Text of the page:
//Punching Above Weights: Combat Effectiveness of Armed Nonstate Actors in the Arab World and Beyond
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Punching Above Weights: Combat Effectiveness of Armed Nonstate Actors in the Arab World and Beyond


Since the last quarter of the twentieth century, there has been a steady rise in the military capacities and political roles of armed nonstate actors (ANSAs), challenging the traditional hegemony of armed state actors (ASAs) on the monopoly of force.[1] Security, Military, and Strategic Studies literature has demonstrated a significant rise in the victories of ANSAs over stronger ASAs or the inability of state armies to defeat much weaker nonstate militias.[2] This represents a change in historical patterns. One dataset has shown that in 286 insurgencies between 1800 and 2005, state armies were victors in only 25 percent of cases between 1976 and 2005. This contrasts the 90 percent victories for ASAs over ANSAs between 1826 and 1850.[3] Similar findings were replicated by other studies.[4] Overall, regardless of the dataset employed and the timeframe selected, the findings have been consistent: ANSAs have been altering a historical trend. Traditionally, the consensus was that state actors monopolize the means of violence and therefore are more capable of defeating nonstate actors on the battlefield. The trend applies to very different types of armed nonstate actors from the FARC in Colombia to the Taliban in Afghanistan and including secessionist and irredentist militias in Ukraine, Georgia and beyond. In the Arab World, a challenge to various armed and unarmed state actors is presented by the various cases of the “provinces” of the “Islamic State” organisation (known by its predecessor’s Arabic acronym, Daesh), Ansarullah (known as the Houthis) in Yemen, Popular Mobilization Units (PMUs) and the Peshmerga Units in Iraq,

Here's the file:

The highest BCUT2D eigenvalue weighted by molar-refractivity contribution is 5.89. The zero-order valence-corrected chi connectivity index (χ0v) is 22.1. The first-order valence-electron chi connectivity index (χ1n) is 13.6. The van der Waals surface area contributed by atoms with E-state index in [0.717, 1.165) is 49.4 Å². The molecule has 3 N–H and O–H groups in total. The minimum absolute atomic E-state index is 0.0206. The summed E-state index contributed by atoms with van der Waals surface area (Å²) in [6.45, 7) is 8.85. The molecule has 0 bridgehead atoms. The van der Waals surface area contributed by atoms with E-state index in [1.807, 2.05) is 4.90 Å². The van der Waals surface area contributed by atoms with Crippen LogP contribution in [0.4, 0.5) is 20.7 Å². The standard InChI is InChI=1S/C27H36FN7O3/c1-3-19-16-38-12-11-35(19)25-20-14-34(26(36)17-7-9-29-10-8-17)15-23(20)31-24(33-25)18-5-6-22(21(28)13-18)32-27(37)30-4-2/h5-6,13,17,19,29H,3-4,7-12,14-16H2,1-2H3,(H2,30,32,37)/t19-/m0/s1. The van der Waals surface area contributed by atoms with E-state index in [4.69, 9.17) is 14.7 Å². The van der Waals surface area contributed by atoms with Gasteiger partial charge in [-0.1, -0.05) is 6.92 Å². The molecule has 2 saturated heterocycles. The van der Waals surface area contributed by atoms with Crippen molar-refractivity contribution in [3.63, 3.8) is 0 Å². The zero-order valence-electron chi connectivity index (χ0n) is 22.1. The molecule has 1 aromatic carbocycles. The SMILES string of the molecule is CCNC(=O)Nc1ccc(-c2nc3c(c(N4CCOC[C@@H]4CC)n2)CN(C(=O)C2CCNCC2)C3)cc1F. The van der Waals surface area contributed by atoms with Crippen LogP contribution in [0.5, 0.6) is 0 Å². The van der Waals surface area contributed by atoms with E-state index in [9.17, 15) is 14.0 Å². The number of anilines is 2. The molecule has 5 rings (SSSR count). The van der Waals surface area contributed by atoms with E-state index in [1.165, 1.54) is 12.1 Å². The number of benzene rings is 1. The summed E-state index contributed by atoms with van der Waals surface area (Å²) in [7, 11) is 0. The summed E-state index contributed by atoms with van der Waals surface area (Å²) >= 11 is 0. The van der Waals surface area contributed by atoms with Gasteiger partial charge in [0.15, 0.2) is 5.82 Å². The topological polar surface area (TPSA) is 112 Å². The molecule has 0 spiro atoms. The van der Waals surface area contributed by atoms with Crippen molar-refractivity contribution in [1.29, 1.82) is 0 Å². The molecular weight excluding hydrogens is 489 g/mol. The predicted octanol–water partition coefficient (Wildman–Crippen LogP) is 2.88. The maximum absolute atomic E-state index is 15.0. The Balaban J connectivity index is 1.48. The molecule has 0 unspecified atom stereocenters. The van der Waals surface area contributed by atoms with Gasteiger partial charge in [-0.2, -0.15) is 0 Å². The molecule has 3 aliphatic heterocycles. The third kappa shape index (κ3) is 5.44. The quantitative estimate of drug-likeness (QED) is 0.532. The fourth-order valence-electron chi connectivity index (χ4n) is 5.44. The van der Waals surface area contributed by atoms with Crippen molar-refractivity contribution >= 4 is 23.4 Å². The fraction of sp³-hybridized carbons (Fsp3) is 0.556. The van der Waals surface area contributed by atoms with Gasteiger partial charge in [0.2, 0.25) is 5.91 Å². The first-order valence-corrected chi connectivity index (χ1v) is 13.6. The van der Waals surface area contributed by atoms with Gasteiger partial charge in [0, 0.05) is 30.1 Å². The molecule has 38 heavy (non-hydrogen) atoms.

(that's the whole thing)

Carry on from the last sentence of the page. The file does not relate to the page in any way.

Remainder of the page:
Hay’at Tahrir al-Sham (Levant Liberation Organisation or HTS) and People’s Protection Units (Yekîneyên Parastina Gel or YPG) in Syria, Hizbullah in Lebanon, Hamas in Palestine, various Libyan and Sudanese ANSAs, and others. The aforementioned ANSAs have combat capacities and political clout traditionally reserved for state actors. The adversarial dyad of state versus nonstate armed actors does not capture the whole picture, however. Due to a host of factors – including the combat effectiveness of ANSAs – tens of ASAs have formed alliances with ANSAs to fight common enemies (including other ASAs). Perhaps, most notably, these include the relationships between Syria’s Democratic Forces (SDF) and the US in Syria; the “United Armed Forces of Novorossiya” and Russia; Hizbullah and Iran; the Yemeni “Security Belts” and the “Libyan National Army” militias and the UAE; among many others.